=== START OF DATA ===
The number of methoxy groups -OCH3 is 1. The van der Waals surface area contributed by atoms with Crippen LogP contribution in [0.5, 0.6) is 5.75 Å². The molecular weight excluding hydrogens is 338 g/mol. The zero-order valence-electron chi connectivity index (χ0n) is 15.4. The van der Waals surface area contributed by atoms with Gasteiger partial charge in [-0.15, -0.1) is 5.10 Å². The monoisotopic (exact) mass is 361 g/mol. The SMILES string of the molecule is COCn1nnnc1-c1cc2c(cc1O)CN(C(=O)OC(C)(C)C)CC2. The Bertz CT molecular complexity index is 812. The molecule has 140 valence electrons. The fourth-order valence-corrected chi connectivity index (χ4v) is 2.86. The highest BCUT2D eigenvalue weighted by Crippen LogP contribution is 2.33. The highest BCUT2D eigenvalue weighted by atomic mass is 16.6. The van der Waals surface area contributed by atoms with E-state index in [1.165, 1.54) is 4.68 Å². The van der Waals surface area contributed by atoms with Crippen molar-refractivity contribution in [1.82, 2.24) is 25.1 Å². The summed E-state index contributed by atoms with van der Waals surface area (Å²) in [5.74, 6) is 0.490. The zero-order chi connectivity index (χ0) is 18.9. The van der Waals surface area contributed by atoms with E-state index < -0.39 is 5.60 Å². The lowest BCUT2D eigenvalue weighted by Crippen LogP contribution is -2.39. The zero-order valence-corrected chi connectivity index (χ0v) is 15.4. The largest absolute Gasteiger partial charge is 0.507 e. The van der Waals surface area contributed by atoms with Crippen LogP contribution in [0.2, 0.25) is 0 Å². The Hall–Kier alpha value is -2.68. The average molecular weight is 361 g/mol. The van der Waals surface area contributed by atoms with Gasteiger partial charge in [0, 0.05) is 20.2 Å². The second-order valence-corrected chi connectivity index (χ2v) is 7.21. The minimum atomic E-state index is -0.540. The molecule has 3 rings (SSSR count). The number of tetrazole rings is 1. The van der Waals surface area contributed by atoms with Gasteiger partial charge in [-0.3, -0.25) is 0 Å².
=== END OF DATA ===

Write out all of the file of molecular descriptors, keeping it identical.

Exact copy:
The number of methoxy groups -OCH3 is 1. The van der Waals surface area contributed by atoms with Crippen LogP contribution in [0.5, 0.6) is 5.75 Å². The molecular weight excluding hydrogens is 338 g/mol. The zero-order valence-electron chi connectivity index (χ0n) is 15.4. The van der Waals surface area contributed by atoms with Gasteiger partial charge in [-0.15, -0.1) is 5.10 Å². The monoisotopic (exact) mass is 361 g/mol. The SMILES string of the molecule is COCn1nnnc1-c1cc2c(cc1O)CN(C(=O)OC(C)(C)C)CC2. The Bertz CT molecular complexity index is 812. The molecule has 140 valence electrons. The fourth-order valence-corrected chi connectivity index (χ4v) is 2.86. The highest BCUT2D eigenvalue weighted by Crippen LogP contribution is 2.33. The highest BCUT2D eigenvalue weighted by atomic mass is 16.6. The van der Waals surface area contributed by atoms with E-state index in [1.165, 1.54) is 4.68 Å². The van der Waals surface area contributed by atoms with Crippen molar-refractivity contribution in [1.82, 2.24) is 25.1 Å². The summed E-state index contributed by atoms with van der Waals surface area (Å²) in [5.74, 6) is 0.490. The zero-order chi connectivity index (χ0) is 18.9. The van der Waals surface area contributed by atoms with E-state index < -0.39 is 5.60 Å². The lowest BCUT2D eigenvalue weighted by Crippen LogP contribution is -2.39. The zero-order valence-corrected chi connectivity index (χ0v) is 15.4. The largest absolute Gasteiger partial charge is 0.507 e. The van der Waals surface area contributed by atoms with Crippen LogP contribution in [0.2, 0.25) is 0 Å². The Hall–Kier alpha value is -2.68. The average molecular weight is 361 g/mol. The van der Waals surface area contributed by atoms with Gasteiger partial charge in [0, 0.05) is 20.2 Å². The second-order valence-corrected chi connectivity index (χ2v) is 7.21. The minimum atomic E-state index is -0.540. The molecule has 3 rings (SSSR count). The number of tetrazole rings is 1. The van der Waals surface area contributed by atoms with Gasteiger partial charge in [-0.3, -0.25) is 0 Å².